||Federation and Meteorology
Table of Contents
Memories of the Bureau, 1946 to 1962
Chapter 1: The Warren Years, 1946 to 1950
Chapter 2: International Meteorology
Chapter 3: The Timcke Years, 1950 to 1955
A Period of Consolidation
Services for the General Public
Rockets and Atomic Weapons
Instruments and Observations
Climate and Statistics
Central Analysis and Development
The Meteorology Act
Achievements of the Timcke Years
Chapter 4: A Year at the Massachusetts Institute of Technology
Chapter 5: The Dwyer Years, 1955 to 1962
Chapter 6: A Springboard for the Future
Appendix 1: References
Appendix 2: Reports, Papers, Manuscripts
Appendix 3: Milestones
Appendix 4: Acknowledgements
Appendix 5: Summary by H. N. Warren of the Operation of the Meteorological Section of Allied Air Headquarters, Brisbane, 194245
Rockets and Atomic Weapons (continued)In 1950 the British Prime Minister, Clement Atlee, consulted his Australian counterpart, R. G. Menzies, to seek agreement to holding atomic weapons tests in Australia. The discussions were classified top secret and the only other participants were the Australian Minister for Defence and the Treasurer. Menzies did not consult other members of Cabinet before agreeing that the test should be held in the Monte Bello Islands near the coast of Western Australia. A survey of the Islands (Operation Epicure) was conducted in 1950. Sir William Penney (later Lord Penney) visited Emu Field in Dingo Claypan before the explosion of Operation Hurricane to assess its suitability for later nuclear weapons tests. He obviously considered that the tests would extend over a number of years.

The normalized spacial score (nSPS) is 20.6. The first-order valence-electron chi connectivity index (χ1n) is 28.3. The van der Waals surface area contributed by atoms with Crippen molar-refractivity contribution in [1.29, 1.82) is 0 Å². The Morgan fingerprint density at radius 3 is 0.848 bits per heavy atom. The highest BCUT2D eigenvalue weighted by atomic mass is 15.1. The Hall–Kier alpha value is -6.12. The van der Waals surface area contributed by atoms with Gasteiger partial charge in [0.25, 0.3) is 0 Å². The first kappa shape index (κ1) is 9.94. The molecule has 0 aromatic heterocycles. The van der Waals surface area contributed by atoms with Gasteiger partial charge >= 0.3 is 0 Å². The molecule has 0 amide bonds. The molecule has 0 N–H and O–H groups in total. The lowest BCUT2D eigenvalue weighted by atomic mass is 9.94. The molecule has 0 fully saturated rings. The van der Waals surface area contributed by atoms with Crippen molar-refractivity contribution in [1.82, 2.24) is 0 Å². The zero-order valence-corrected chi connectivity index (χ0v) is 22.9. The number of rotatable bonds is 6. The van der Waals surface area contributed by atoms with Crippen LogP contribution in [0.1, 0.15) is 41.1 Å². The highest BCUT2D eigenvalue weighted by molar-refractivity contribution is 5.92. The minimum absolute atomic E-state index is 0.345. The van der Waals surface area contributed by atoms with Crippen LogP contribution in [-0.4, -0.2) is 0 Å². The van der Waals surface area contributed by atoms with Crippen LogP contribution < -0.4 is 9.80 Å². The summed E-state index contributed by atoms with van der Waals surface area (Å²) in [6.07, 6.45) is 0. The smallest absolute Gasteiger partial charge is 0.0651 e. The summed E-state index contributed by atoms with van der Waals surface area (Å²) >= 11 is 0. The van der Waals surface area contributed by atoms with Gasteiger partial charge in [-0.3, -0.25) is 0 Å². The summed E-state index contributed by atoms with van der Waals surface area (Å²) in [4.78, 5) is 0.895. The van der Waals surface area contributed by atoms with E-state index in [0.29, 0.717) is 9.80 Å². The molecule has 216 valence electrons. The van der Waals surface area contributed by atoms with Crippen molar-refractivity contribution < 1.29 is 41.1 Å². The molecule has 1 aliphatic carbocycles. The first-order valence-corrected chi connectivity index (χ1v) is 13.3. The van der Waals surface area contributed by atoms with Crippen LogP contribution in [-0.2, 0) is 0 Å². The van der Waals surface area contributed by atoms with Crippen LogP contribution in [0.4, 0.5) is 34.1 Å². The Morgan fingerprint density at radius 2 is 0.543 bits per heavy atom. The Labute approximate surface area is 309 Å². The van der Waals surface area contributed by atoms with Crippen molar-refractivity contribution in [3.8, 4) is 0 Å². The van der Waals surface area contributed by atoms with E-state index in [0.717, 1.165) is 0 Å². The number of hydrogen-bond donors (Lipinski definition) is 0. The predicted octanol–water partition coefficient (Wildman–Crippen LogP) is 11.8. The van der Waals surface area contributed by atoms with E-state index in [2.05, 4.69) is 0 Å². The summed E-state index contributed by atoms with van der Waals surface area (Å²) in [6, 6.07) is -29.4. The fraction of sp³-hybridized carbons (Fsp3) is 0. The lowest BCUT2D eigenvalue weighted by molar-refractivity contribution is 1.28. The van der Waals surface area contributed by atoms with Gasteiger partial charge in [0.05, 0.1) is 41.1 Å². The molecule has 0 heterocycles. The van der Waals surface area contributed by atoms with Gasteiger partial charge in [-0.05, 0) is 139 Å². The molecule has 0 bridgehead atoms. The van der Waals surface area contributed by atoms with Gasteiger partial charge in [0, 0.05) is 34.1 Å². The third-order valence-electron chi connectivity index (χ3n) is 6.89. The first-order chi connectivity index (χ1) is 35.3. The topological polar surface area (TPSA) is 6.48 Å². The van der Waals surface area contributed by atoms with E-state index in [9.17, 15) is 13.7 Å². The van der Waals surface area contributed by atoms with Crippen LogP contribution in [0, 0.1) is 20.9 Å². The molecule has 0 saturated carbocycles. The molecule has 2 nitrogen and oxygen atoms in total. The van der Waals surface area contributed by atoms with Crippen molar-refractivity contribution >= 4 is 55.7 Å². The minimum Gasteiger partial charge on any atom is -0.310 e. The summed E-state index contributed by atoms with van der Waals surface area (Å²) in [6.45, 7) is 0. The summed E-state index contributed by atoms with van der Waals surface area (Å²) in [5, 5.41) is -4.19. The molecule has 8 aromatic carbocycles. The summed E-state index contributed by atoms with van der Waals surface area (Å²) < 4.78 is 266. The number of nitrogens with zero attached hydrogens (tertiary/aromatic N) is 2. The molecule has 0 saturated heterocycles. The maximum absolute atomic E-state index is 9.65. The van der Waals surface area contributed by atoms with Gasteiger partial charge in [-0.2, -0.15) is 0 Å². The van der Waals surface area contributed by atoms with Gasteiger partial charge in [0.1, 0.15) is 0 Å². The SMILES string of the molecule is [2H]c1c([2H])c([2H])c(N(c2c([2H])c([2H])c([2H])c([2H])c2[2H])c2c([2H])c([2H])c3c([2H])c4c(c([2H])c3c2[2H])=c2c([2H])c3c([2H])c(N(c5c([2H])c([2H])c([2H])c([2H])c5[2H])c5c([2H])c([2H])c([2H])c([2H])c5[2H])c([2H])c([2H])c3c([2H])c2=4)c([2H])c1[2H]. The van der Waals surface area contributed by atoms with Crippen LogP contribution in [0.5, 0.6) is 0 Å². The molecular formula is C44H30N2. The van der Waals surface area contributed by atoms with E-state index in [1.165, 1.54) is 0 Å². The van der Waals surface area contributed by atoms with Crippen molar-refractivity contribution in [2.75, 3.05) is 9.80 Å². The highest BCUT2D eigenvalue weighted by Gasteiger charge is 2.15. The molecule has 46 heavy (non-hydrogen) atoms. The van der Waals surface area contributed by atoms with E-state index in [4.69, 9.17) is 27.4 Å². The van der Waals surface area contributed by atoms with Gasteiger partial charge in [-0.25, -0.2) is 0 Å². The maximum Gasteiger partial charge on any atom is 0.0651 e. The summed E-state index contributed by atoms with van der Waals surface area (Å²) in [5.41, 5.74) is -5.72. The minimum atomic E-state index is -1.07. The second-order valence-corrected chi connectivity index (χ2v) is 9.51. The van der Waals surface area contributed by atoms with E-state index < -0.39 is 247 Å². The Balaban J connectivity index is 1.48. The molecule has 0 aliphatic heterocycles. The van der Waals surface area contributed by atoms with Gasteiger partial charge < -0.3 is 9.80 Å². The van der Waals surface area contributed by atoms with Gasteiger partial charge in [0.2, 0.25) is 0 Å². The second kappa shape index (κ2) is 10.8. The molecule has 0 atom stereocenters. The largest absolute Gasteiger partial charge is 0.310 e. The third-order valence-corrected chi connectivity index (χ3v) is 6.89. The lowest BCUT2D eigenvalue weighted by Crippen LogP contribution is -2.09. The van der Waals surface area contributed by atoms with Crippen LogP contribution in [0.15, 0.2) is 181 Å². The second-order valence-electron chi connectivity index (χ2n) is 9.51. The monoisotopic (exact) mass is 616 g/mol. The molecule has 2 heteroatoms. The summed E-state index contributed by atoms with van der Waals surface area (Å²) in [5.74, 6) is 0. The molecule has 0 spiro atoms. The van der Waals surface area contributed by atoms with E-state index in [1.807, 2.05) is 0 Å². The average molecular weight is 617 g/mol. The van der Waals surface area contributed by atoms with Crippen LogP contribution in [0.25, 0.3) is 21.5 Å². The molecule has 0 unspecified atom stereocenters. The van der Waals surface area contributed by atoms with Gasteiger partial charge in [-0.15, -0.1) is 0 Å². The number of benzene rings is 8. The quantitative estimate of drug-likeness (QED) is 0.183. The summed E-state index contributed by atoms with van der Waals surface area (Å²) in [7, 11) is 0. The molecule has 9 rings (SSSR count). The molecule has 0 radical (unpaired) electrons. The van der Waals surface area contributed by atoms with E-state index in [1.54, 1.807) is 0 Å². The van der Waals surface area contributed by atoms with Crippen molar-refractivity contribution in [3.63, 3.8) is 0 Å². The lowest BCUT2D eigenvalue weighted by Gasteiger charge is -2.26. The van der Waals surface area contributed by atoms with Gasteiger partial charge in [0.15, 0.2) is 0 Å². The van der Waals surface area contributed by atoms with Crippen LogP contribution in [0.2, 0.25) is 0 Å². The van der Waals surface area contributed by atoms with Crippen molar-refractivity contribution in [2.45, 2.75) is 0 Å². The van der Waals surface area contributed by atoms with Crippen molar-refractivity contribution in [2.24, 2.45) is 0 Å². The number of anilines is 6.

The report of the Royal Commission states that 45 percent of the explosive force creates blast and shock waves, 35 percent thermal radiation, 5 percent initial nuclear radiation and 15 percent residual radiation. The nuclear explosion generates a fireball which rises in the atmosphere with dust disturbed on the ground below rising upward.
The explosion would cause death, injury or damage to people and the environment for some distance from the blast and the nuclear radiation near the point of the explosion and in the fireball would cause death or injury to those receiving a radiation dose of sufficient strength.
The strength of the explosion, the temperature and humidity structure of the atmosphere and upper winds would determine the height to which the atomic cloud containing radioactive nuclear material would rise and the upper winds would determine the pattern of any fallout on the ground. Rain falling from the radioactive cloud would tend to transport radioactivity to the ground.
It is equally obvious that a forecast of the intensity of the explosion and the structure of the atmosphere would be important in estimating the risk of injury of those involved in the test, likely to visit the site, penetrate the cloud or experience the fallout.
People in Bright Sparcs - Timcke, Edward Waldemar
© Online Edition Australian Science and Technology Heritage Centre and Bureau of Meteorology 2001
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